Two additional pieces of legislation were introduced this week that would exempt parts of the trucking ecosystem from the Electronic Logging Device mandate, an impressive flurry of action in just two weeks’ time on the issue.
There is little information on the bills as of yet; there is no text for them on the congress.gov site that lists as introduced the bills by Minnesota Democrat Collin Peterson and Montana Republican Greg Gianforte. Both Representatives, in a bipartisan touch, put out identical press releases touting the introduction of the two pieces of legislation.
Peterson is listed as the sponsor of the legislation that would exempt the entire agricultural sector from the ELD mandate. Gianforte’s bill would exempt businesses with ten or fewer trucks from the ELD mandate, which by extension include independent owner operators. The verbatim press releases from the two Representatives have no other details.
The releases did have statements from each of the two members of Congress. Peterson’s comment: “This legislation will eliminate costly and time-consuming regulations for small trucking companies and individual owner-operators, who constitute much of the rural trucking industry. In addition, it will help reduce unnecessary stops and delays which threaten the quality of agricultural products on their way to market.”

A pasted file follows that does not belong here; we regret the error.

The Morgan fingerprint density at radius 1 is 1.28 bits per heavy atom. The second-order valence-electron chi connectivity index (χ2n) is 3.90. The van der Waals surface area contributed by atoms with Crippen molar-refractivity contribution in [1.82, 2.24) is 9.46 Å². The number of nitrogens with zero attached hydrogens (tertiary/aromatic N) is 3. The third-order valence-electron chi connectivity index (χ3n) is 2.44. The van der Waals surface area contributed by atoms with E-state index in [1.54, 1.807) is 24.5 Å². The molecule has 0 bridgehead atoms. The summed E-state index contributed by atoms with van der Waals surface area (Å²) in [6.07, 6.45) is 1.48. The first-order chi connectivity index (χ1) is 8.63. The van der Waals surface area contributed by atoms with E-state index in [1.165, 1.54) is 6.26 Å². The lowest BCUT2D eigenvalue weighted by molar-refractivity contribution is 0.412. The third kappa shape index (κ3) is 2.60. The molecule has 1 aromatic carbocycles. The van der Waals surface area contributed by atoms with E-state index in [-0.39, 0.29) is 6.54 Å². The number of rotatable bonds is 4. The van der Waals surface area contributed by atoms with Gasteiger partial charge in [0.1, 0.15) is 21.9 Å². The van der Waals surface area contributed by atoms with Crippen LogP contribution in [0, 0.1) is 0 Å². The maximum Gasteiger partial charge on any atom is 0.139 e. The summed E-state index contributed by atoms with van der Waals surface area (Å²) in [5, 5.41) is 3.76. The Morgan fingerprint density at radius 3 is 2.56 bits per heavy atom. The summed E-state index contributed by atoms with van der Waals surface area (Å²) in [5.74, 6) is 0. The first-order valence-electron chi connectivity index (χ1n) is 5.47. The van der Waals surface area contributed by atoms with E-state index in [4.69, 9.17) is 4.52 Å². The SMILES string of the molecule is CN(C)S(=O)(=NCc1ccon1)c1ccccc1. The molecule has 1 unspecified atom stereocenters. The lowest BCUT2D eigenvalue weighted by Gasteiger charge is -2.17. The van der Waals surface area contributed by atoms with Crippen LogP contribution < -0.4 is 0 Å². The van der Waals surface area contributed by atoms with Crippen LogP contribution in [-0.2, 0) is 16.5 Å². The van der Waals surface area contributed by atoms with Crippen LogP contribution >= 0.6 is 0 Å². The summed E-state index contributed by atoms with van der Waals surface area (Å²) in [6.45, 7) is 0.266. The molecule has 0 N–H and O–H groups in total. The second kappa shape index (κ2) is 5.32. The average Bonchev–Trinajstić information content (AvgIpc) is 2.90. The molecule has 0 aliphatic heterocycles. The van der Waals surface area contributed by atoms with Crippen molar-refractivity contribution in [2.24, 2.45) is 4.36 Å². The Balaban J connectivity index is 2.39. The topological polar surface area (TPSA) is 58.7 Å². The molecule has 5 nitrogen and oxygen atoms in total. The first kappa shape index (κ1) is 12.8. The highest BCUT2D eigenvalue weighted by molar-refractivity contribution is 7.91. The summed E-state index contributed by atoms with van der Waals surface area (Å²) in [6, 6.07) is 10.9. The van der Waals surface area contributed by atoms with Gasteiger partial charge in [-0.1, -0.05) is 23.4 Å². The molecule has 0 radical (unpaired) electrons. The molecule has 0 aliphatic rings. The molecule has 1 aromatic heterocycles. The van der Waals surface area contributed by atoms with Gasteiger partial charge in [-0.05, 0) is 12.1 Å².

Gianforte’s comment: “Electronic logging devices are another layer of unnecessary red tape that continue to tie up truckers and puts livestock and Montana livelihoods at risk. This measure is a step in the right direction as we reduce the burden this mandate places on Montana’s small trucking operations, farmers, and ranchers.”
The introduction of the legislation follows by a few days legislation proposed by a bipartisan group of U.S. Senators that would change the hours of service rule for the livestock industry. It also comes as a bipartisan group of senators is asking the Federal Motor Carrier Safety Administration to consider changes in the hours of service rule.
The calendar is key here. The full House is up for re-election in November, as is approximately a third of the Senate. The slow pace of current Congressional activity would not be seen as boding well for the future of any legislation introduced just 5 1/2 months from what is expected to be a heated midterm election. Any legislative moves to change either hours of service or the ELD mandate comes up against that fact, no different than for any other industry seeking legislative relief.
According to a tracking website of the federal government, there have been 10,736 bills and resolutions introduced in the current Congress, which was seated in January 2017. Enacted laws and adopted resolutions by the Congress totals 175, about 1.6% of all introductions.
And when the new Congress is seated in January, the number of introduced bills resets to zero.